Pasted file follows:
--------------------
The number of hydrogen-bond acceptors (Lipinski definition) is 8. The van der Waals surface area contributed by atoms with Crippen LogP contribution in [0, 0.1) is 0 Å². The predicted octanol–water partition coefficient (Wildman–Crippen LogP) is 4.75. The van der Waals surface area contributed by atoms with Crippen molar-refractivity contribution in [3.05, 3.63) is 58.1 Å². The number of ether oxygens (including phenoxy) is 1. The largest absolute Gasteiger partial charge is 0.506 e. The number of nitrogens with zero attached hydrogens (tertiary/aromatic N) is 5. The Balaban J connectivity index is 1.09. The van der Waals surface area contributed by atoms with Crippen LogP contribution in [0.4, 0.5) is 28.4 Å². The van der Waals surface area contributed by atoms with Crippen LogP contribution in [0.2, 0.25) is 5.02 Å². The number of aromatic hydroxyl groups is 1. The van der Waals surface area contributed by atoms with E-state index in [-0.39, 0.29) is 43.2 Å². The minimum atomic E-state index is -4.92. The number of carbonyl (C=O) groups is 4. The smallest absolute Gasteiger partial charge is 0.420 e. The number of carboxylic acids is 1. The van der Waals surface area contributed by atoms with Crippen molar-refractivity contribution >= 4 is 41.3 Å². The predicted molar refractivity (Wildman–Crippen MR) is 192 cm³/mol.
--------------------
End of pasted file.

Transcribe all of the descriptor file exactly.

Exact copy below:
The number of hydrogen-bond acceptors (Lipinski definition) is 8. The van der Waals surface area contributed by atoms with Crippen LogP contribution in [0, 0.1) is 0 Å². The predicted octanol–water partition coefficient (Wildman–Crippen LogP) is 4.75. The van der Waals surface area contributed by atoms with Crippen molar-refractivity contribution in [3.05, 3.63) is 58.1 Å². The number of ether oxygens (including phenoxy) is 1. The largest absolute Gasteiger partial charge is 0.506 e. The number of nitrogens with zero attached hydrogens (tertiary/aromatic N) is 5. The Balaban J connectivity index is 1.09. The van der Waals surface area contributed by atoms with Crippen LogP contribution in [0.4, 0.5) is 28.4 Å². The van der Waals surface area contributed by atoms with Crippen LogP contribution in [0.2, 0.25) is 5.02 Å². The number of aromatic hydroxyl groups is 1. The van der Waals surface area contributed by atoms with E-state index in [-0.39, 0.29) is 43.2 Å². The minimum atomic E-state index is -4.92. The number of carbonyl (C=O) groups is 4. The smallest absolute Gasteiger partial charge is 0.420 e. The number of carboxylic acids is 1. The van der Waals surface area contributed by atoms with Crippen molar-refractivity contribution >= 4 is 41.3 Å². The predicted molar refractivity (Wildman–Crippen MR) is 192 cm³/mol.